Any Boy but You, Julie Hammerle

Netgalley copy in exchange for an honest review. 

The Blurb

Elena Chestnut has been chatting with an anonymous boy late into the night. It’s a very You’ve Got Mail situation, and she has no idea who he is. He can’t be Oliver Prince, hot-and-bashful son of the family running the rival sporting goods store. Their fancy sales strategies are driving Elena’s family out of business. Elena’s mystery boy has teamed up with her in their latest sales strategy, an augmented reality game, to help her win the grand-prize plane tickets. Money’s so tight Elena’s going to miss senior year spring break with her friends if she can’t win this game.

The girl Oliver's fallen head-over-heels for online had better not be Elena Chestnut. She's his angry, vindictive Latin tutor, the daughter of his dad’s business rival, and the one girl he’d never even think of kissing. She’s definitely not his online crush, because that girl is funny, sweet, and perfect.

When Oliver asks to reveal their names at the Valentine’s Day dance, their IRL relationship will either ruin what they have online, or they’ll discover just how thin the line between love and hate really is.

My Thoughts

Here is a general overview of the state of my heart after reading this book (or even while reading this book): aaaaaaaaaaaaaaaaaaaawwwwwwww! I am a puddle of warm and sweet feelings. 

This was so sweet and heartwarming, I do want a big hug right now. It was not too much sweetness, though, and it tackled quite a lot of nice topics, such as sexual identity, divorce, with on the one hand seriousness and on the other hand a lot of fun and humour, too! These many ingredients made the perfect recipe for a heartwarming novel that made my heart melt, for sure!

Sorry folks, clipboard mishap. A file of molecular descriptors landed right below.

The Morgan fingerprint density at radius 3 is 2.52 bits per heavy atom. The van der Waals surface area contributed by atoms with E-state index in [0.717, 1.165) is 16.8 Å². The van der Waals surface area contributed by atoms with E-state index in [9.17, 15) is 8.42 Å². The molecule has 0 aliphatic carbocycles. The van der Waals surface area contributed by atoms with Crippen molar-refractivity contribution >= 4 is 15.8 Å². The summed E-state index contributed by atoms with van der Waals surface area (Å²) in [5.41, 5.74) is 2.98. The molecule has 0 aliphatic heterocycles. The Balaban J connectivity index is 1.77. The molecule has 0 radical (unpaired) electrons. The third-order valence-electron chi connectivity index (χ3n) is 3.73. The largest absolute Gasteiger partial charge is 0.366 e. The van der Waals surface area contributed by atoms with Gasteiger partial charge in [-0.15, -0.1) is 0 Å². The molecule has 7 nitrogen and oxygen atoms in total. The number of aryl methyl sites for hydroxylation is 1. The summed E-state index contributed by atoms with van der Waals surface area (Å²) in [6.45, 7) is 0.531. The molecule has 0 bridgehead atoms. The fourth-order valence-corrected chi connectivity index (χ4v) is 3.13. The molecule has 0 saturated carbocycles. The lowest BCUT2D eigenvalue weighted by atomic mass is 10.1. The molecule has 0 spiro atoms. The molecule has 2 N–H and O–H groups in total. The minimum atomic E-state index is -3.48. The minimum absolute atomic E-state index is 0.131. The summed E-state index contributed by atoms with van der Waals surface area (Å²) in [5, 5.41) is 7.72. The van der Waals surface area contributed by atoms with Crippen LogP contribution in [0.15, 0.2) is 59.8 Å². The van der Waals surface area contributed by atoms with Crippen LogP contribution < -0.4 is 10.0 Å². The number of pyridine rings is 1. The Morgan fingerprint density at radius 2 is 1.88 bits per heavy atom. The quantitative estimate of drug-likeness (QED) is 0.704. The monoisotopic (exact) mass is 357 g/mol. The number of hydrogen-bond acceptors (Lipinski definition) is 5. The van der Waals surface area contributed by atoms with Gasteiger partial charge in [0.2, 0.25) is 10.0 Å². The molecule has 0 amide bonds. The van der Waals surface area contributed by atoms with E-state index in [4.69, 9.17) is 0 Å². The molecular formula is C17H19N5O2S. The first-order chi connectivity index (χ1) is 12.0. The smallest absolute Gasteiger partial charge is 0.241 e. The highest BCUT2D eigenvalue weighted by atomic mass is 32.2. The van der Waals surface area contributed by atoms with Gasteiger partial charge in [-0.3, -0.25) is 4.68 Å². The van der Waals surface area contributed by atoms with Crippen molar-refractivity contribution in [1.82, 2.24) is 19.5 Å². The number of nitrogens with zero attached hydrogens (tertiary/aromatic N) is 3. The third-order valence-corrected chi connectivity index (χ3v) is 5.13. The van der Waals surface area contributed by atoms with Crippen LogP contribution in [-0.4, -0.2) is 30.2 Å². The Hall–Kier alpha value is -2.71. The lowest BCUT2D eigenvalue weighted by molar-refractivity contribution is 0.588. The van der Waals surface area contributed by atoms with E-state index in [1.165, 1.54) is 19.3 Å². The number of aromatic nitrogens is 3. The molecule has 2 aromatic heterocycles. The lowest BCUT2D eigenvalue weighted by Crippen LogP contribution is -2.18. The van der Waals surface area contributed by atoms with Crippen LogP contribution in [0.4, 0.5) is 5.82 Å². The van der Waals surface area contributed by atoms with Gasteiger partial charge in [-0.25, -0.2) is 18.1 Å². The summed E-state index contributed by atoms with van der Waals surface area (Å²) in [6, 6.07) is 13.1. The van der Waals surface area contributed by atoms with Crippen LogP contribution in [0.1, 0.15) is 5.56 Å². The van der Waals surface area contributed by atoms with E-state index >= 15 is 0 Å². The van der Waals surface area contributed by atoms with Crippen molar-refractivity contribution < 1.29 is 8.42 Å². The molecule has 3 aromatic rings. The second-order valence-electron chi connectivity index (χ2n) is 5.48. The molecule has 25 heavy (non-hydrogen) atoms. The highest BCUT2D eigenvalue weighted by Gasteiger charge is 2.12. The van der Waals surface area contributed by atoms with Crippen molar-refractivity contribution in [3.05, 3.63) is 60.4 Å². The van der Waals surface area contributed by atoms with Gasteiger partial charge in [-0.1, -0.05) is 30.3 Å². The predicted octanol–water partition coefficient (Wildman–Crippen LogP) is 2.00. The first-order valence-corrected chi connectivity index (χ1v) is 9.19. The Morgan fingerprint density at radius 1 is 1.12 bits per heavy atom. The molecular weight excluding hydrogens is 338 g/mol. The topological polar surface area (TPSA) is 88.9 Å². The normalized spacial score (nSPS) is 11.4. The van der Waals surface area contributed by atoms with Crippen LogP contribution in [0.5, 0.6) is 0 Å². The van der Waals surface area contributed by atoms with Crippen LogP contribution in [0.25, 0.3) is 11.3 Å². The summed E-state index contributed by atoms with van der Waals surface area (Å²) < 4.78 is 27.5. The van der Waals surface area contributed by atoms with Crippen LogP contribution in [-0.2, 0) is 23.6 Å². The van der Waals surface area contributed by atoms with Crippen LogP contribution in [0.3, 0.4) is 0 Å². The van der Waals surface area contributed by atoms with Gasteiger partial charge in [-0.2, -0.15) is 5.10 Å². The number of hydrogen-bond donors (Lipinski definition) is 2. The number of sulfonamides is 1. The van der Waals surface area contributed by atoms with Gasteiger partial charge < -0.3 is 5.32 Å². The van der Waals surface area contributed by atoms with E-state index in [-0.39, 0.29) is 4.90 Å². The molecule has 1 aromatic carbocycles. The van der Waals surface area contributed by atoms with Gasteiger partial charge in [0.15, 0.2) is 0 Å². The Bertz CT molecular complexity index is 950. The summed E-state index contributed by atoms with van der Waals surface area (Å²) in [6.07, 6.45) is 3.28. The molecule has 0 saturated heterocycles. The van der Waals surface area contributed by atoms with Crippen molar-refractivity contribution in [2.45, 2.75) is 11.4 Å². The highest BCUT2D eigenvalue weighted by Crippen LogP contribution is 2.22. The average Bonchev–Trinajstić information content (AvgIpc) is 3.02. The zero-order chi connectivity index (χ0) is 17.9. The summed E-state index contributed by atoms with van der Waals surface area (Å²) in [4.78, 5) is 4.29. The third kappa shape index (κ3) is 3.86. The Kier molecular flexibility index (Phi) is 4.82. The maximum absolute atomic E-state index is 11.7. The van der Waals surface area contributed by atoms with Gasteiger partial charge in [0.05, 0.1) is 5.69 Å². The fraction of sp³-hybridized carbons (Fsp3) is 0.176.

The characters were incredibly realistic and funny, thanks to Julie Hammerle’s writing, and I enjoyed reading the quick, snappy chapters. One thing I particularly liked was that the reader gets elements from both sides of the story, which is always a bonus for me: you get Elena’s perspective, and you get Oliver’s as well.

I also liked the whole message behind the book: no one is truly bad and evil, you have to dig in to discover the beauty in people. Of course there are always extreme cases and I’m not asking everyone to see in pink and everything. But for once, when life is hard and tough, reading a positive book makes people feel great.

It certainly worked for me.



Author's website 


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